(p. 11) . . . the blundering of the Trump administration, while real and deadly, may not be responsible for the bulk of America’s coronavirus fatalities.
. . .
. . . : the absence of challenge trials for vaccines (in which young, healthy participants agree to be vaccinated and then infected with the virus), the predictable expert resistance to at-home testing. But the most important one was the straightforward bureaucratic calamity at the C.D.C. that delayed effective testing for a fateful month.
An effective president might have addressed some of these problems. (Although Operation Warp Speed, the White House’s vaccine initiative, is more imaginative than the bureaucratic norm.) But overall they are problems with structures and habits rather than personalities — an institutional decadence that predated Trump and will persist when he is gone.
. . .
. . . the third thing you see when you look beyond Trump [is] the fact that so many countries in Western Europe, to say nothing of our neighbors in the Americas, have had death rates similar to ours.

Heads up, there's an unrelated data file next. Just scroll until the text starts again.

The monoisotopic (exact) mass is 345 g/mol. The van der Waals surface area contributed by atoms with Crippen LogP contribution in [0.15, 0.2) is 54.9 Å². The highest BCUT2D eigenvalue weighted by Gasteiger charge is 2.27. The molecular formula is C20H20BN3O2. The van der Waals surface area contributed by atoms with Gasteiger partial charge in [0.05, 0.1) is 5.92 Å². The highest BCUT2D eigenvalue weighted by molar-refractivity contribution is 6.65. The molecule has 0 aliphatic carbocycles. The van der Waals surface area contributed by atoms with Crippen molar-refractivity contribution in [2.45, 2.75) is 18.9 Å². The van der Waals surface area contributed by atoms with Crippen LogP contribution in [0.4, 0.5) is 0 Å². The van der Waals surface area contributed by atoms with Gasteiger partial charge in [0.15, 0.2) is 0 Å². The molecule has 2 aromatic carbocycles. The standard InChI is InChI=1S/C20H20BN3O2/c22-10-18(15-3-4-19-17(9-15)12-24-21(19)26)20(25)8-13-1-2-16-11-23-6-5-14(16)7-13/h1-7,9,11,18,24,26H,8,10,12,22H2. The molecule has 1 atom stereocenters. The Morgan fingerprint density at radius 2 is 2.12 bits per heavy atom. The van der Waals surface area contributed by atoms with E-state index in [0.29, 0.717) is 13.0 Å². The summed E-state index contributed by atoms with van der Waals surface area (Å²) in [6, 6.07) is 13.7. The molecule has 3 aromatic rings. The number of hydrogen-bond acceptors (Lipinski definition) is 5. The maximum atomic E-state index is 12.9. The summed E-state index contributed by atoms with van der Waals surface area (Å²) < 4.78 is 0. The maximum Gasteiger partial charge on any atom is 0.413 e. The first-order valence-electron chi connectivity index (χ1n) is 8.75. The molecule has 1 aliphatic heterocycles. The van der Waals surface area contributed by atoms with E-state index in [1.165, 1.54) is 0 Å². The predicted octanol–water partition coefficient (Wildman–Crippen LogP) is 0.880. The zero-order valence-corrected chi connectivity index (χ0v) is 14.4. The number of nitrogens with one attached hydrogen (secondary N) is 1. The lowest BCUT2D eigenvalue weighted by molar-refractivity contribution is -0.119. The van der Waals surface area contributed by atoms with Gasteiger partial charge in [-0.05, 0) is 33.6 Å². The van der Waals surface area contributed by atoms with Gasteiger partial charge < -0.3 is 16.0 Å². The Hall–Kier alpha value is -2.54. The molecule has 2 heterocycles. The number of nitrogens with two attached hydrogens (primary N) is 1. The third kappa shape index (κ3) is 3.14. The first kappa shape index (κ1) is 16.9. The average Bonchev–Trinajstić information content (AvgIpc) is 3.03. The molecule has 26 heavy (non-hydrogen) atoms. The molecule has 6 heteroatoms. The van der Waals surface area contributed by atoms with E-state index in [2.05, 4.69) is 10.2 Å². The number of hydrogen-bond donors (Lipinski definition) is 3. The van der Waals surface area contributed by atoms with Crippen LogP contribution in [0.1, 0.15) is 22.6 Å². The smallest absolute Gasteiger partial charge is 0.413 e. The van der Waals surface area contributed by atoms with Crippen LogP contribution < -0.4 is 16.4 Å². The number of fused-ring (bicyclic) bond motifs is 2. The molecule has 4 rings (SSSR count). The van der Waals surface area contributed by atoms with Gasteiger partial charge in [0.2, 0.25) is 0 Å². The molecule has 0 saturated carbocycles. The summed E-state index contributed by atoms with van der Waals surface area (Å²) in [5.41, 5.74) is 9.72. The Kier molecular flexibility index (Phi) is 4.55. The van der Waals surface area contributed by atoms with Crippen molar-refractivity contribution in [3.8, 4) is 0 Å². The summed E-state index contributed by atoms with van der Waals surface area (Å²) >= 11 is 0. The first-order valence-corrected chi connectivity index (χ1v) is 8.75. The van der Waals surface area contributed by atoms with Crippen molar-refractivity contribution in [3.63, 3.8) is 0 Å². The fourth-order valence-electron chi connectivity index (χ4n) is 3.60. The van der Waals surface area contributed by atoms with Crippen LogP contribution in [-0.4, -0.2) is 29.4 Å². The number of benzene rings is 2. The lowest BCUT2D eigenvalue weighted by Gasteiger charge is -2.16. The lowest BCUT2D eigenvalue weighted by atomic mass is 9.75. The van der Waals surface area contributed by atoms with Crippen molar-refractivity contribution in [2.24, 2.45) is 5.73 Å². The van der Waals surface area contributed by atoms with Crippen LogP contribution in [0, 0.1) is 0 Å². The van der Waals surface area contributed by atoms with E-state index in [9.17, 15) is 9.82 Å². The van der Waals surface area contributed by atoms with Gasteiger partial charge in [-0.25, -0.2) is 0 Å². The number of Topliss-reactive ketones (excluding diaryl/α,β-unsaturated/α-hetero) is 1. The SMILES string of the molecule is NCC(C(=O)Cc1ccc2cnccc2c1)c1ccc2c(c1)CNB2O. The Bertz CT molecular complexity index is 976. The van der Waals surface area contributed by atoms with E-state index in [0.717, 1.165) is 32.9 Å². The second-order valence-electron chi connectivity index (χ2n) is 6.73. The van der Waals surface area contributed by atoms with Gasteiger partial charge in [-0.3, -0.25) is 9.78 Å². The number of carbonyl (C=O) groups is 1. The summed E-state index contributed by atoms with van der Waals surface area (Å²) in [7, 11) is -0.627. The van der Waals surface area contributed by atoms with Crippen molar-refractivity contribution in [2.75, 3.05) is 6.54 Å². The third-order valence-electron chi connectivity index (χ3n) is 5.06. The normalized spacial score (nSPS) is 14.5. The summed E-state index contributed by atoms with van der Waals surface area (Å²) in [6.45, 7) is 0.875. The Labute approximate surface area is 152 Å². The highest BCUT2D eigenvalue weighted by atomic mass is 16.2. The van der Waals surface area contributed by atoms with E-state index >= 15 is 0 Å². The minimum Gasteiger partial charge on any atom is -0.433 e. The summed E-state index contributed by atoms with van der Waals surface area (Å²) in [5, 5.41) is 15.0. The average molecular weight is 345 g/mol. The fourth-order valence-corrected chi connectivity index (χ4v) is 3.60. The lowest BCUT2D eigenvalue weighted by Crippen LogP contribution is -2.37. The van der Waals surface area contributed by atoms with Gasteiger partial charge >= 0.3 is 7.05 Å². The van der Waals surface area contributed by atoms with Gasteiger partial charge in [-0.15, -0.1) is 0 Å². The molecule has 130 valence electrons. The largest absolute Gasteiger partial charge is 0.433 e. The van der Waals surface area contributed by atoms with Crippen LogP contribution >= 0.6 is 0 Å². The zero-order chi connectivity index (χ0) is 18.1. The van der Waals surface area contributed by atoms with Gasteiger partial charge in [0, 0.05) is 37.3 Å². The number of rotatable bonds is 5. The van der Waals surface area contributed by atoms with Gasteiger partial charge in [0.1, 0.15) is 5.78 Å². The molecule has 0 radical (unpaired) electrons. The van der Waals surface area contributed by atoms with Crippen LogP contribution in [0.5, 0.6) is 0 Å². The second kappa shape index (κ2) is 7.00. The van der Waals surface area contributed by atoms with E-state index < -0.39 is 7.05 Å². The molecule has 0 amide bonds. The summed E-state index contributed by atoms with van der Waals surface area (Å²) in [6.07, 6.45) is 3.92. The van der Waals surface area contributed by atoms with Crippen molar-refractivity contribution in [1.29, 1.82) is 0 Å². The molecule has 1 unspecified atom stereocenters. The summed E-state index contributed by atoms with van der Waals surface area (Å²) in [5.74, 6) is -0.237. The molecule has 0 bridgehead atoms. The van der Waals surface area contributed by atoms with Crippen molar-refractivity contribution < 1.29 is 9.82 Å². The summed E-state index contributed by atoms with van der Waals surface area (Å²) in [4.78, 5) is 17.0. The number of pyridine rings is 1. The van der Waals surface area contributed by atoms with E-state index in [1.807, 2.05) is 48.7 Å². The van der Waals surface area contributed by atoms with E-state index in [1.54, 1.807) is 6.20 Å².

This reality speaks not of exceptionalism but of convergence — and the possibility that the trends of the early 21st century have left us sharing more in common not only with France and Spain but also with Mexico and Brazil than most Americans might expect.
This, too, may matter long after Trump is gone. Where there are crises, in this dispensation, they are likely to be general rather than just American. Where there is decadence, it is the shared experience of late modernity. And if renewal comes to an exhausted West, it will not necessarily come through America alone.
For the full commentary, see:
(Note: ellipses added.)
(Note: the online version of the commentary has the date Sept. 12, 2020, and has the same title as the print version.)